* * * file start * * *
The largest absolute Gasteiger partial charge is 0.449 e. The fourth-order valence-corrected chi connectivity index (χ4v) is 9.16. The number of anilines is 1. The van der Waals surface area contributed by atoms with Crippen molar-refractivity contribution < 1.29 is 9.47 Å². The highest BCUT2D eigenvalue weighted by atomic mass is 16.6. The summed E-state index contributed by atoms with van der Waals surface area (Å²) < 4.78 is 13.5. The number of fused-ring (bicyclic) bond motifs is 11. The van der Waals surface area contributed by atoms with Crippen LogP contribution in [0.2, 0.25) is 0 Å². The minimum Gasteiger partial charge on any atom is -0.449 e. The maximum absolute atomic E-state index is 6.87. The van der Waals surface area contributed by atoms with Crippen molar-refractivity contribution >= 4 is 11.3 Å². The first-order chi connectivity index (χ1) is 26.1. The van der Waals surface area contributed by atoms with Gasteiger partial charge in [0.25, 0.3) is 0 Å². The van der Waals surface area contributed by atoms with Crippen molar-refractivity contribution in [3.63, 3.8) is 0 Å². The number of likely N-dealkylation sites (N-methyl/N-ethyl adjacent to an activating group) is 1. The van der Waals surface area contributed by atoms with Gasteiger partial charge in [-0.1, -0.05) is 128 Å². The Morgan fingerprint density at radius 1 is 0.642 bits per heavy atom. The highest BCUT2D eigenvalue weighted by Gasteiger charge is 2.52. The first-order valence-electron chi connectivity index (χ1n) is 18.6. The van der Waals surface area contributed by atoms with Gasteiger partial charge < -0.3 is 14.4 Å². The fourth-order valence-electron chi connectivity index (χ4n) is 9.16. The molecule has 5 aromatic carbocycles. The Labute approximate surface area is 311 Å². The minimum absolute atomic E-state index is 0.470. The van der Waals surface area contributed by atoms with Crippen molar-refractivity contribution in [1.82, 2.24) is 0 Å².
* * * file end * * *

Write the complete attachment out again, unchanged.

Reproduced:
The largest absolute Gasteiger partial charge is 0.449 e. The fourth-order valence-corrected chi connectivity index (χ4v) is 9.16. The number of anilines is 1. The van der Waals surface area contributed by atoms with Crippen molar-refractivity contribution < 1.29 is 9.47 Å². The highest BCUT2D eigenvalue weighted by atomic mass is 16.6. The summed E-state index contributed by atoms with van der Waals surface area (Å²) < 4.78 is 13.5. The number of fused-ring (bicyclic) bond motifs is 11. The van der Waals surface area contributed by atoms with Crippen LogP contribution in [0.2, 0.25) is 0 Å². The minimum Gasteiger partial charge on any atom is -0.449 e. The maximum absolute atomic E-state index is 6.87. The van der Waals surface area contributed by atoms with Crippen molar-refractivity contribution >= 4 is 11.3 Å². The first-order chi connectivity index (χ1) is 26.1. The van der Waals surface area contributed by atoms with Gasteiger partial charge in [0.25, 0.3) is 0 Å². The van der Waals surface area contributed by atoms with Crippen molar-refractivity contribution in [3.63, 3.8) is 0 Å². The number of likely N-dealkylation sites (N-methyl/N-ethyl adjacent to an activating group) is 1. The van der Waals surface area contributed by atoms with Gasteiger partial charge in [-0.1, -0.05) is 128 Å². The Morgan fingerprint density at radius 1 is 0.642 bits per heavy atom. The highest BCUT2D eigenvalue weighted by Gasteiger charge is 2.52. The first-order valence-electron chi connectivity index (χ1n) is 18.6. The van der Waals surface area contributed by atoms with Gasteiger partial charge < -0.3 is 14.4 Å². The fourth-order valence-electron chi connectivity index (χ4n) is 9.16. The molecule has 5 aromatic carbocycles. The Labute approximate surface area is 311 Å². The minimum absolute atomic E-state index is 0.470. The van der Waals surface area contributed by atoms with Crippen molar-refractivity contribution in [1.82, 2.24) is 0 Å².